Wendy Alexander/The Madera Tribune
The future staff of the new Madera Unified School District Concurrent Enrollment Middle School turn up the ground where the new facility they will be working at will be.
Madera Unified held a groundbreaking ceremony Thursday for a new middle school that can be arguably described as the most innovative move in the history of the school district.
Set to open in the Fall of 2020, a concurrent middle school, which has yet to be named, will not have its own student body. It will borrow 8th graders from the district’s three middle schools and its country schools.
The emcee for Thursday’s celebration was Superintendent Todd Lile, and he was accompanied by a host of local dignitaries including the MUSD school board and Madera County Supervisors Brett Frazier and Robert Poythress.
Former Madera Unified Superintendent Julia O’Kane and former trustees Ricardo Arredondo and Al Galvez were also recognized. Arredondo was a special speaker for the occasion. The audience also included principal Alyson Rocco and 17 teachers who will make up the faculty for the new school.
Sandra Garcia from Congressman Jim Costa’s office and Mika Flores from Assemblyman Frank Bigelow’s office were on hand to congratulate the district on the occasion.
Madera’s new middle school will be like nothing Madera has seen before. It will have two shifts of students, one in the a.m. and one in the p.m., and each group would have approximately 550 students.
The morning contingent will come from their home schools of Desmond, Jefferson, MLK, and the country schools and then return just before lunch.
The afternoon students will arrive from the same home schools and return at the end of the day.
Since the students will be coming to the new school from a “home school,” a gymnasium, cafeteria and other buildings normally found on a middle school campus will not be necessary at the new school, which will reduce its construction cost dramatically.
Students who attend the new middle school will find the instruction to be just as innovative as the campus configuration. According to Lile, an “innovative real world curriculum will be offered.”
Assistant Superintendent for Instruction, Sheryl Sisil, said the school will offer the following six labs of 90 students each: Agriculture, Engineering and Manufacturing, Business and Entrepreneurship, Health Careers and Medical Occupations, Digital and Performing Arts, and Public Safety. Each lab will have three instructors.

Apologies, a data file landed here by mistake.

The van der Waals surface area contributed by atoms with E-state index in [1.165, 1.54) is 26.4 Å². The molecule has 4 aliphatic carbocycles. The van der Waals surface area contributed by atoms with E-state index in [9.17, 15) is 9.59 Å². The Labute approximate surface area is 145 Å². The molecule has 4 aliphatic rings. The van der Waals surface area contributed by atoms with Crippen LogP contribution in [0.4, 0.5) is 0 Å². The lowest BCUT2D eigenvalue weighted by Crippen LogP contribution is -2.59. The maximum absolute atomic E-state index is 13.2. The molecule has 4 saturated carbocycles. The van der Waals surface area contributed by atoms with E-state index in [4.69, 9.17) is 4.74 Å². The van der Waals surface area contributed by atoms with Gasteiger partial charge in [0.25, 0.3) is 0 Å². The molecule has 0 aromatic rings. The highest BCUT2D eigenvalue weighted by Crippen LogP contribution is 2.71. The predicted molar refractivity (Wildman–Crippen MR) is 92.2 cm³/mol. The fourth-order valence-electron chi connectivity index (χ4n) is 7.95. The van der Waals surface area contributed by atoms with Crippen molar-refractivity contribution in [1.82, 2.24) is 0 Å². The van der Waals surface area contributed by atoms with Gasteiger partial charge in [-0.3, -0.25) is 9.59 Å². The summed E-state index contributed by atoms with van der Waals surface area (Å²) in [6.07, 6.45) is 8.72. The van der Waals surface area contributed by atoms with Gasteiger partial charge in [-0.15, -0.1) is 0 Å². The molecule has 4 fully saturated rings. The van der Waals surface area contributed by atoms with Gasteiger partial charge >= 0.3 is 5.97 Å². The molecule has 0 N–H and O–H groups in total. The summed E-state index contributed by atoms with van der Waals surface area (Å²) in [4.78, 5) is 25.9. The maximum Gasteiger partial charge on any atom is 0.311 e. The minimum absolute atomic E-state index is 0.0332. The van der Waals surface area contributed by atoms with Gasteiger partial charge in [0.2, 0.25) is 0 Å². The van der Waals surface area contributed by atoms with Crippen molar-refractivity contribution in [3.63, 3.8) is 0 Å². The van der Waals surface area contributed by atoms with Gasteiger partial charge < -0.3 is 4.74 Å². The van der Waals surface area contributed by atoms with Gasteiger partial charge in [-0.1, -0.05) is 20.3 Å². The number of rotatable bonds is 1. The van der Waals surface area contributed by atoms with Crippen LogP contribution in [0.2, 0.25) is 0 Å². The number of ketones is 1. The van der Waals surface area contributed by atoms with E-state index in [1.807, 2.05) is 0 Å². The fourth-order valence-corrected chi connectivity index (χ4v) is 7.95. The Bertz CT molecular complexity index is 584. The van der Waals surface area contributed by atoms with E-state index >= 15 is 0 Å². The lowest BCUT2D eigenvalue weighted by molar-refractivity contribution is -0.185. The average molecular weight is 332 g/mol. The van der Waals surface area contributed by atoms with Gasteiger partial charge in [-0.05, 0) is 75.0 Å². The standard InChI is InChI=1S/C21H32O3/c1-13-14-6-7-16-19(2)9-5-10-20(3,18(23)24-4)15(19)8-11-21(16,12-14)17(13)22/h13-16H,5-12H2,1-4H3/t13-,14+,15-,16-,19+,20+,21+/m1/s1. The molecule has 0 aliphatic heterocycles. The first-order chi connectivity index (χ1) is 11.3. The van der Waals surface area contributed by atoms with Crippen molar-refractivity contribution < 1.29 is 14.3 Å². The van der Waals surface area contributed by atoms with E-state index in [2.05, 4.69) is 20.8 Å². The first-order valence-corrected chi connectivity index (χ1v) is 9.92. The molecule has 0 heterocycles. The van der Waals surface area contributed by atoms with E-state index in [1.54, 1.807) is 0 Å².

According to Sisil, Students attending the concurrent middle school will receive instruction through an interdisciplinary project-based learning approach. Each lab will teach the core subject area of English language arts, one of the six designated electives, and either social science, science, or math as a third core area of instruction.
The reality of a concurrent middle school in Madera rests on a three-legged stool — district leadership, the concept itself, and availability of a site.
First, Trustees Ray Seibert and Ricardo Arredondo and Sisil, who was then Director of College Career and Readiness, took on the task of improving the district’s career school program. From that effort the Career Pathway Movement replaced the old vocational school program, and Sisil announced that “a new day was coming for Madera Unified.”
The second factor in making the concurrent middle school a reality was the appearance of Todd Lile in Madera Unified. The homegrown educator, who was teaching in Clovis brought a new idea to Madera. He had been teaching at a school known as the Center for Advanced Research and Technology — CART for short.
Lile described CART as a “high tech, interdisciplinary, project-based school based on real world problems.”
According to Lile the curriculum was built around several labs that reached out to the community. The environmental science lab partnered with the U.S. Department of Forestry. The bio-medical lab linked with St. Agnes Hospital. A forensics lab investigated crime scenes. Lile suggested that this could happen in Madera. Seibert, Arredondo, and Sisil embraced the idea, and before long, the entire school board bought in.
Next came the third leg to the stool — a place to build the school. It just so happened that when the district negotiated with Madera County for the land for Rose Elementary, it purchased a little over 20 acres. The new elementary school only required 15 acres, which left 5 acres to be used for the concurrent middle school.
Thus the inspiration, the perspiration, and the dedication came together to give Madera Unified what some are saying will be one of the finest Career Technical Education facilities in the state.